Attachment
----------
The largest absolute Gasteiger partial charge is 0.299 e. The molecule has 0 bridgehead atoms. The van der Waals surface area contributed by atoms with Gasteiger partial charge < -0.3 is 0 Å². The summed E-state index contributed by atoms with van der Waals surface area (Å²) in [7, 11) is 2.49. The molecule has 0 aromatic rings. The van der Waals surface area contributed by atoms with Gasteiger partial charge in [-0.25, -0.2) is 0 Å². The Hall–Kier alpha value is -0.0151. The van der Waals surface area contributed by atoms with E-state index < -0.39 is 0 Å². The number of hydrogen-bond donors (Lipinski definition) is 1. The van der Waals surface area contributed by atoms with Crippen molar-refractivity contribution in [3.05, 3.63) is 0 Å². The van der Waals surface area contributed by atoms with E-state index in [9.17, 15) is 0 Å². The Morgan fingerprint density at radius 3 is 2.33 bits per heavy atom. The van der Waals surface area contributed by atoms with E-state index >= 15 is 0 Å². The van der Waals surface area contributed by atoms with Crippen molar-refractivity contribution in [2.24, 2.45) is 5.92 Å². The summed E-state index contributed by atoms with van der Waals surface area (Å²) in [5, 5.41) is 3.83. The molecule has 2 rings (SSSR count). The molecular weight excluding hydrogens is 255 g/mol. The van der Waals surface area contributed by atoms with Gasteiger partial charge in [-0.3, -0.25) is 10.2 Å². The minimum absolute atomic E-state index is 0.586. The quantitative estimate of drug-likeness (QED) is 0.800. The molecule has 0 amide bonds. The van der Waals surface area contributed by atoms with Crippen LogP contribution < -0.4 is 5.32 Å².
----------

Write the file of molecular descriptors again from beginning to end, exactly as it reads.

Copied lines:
The largest absolute Gasteiger partial charge is 0.299 e. The molecule has 0 bridgehead atoms. The van der Waals surface area contributed by atoms with Gasteiger partial charge < -0.3 is 0 Å². The summed E-state index contributed by atoms with van der Waals surface area (Å²) in [7, 11) is 2.49. The molecule has 0 aromatic rings. The van der Waals surface area contributed by atoms with Gasteiger partial charge in [-0.25, -0.2) is 0 Å². The Hall–Kier alpha value is -0.0151. The van der Waals surface area contributed by atoms with E-state index < -0.39 is 0 Å². The number of hydrogen-bond donors (Lipinski definition) is 1. The van der Waals surface area contributed by atoms with Crippen molar-refractivity contribution in [3.05, 3.63) is 0 Å². The van der Waals surface area contributed by atoms with E-state index in [9.17, 15) is 0 Å². The Morgan fingerprint density at radius 3 is 2.33 bits per heavy atom. The van der Waals surface area contributed by atoms with E-state index >= 15 is 0 Å². The van der Waals surface area contributed by atoms with Crippen molar-refractivity contribution in [2.24, 2.45) is 5.92 Å². The summed E-state index contributed by atoms with van der Waals surface area (Å²) in [5, 5.41) is 3.83. The molecule has 2 rings (SSSR count). The molecular weight excluding hydrogens is 255 g/mol. The van der Waals surface area contributed by atoms with Gasteiger partial charge in [-0.3, -0.25) is 10.2 Å². The minimum absolute atomic E-state index is 0.586. The quantitative estimate of drug-likeness (QED) is 0.800. The molecule has 0 amide bonds. The van der Waals surface area contributed by atoms with Crippen LogP contribution < -0.4 is 5.32 Å².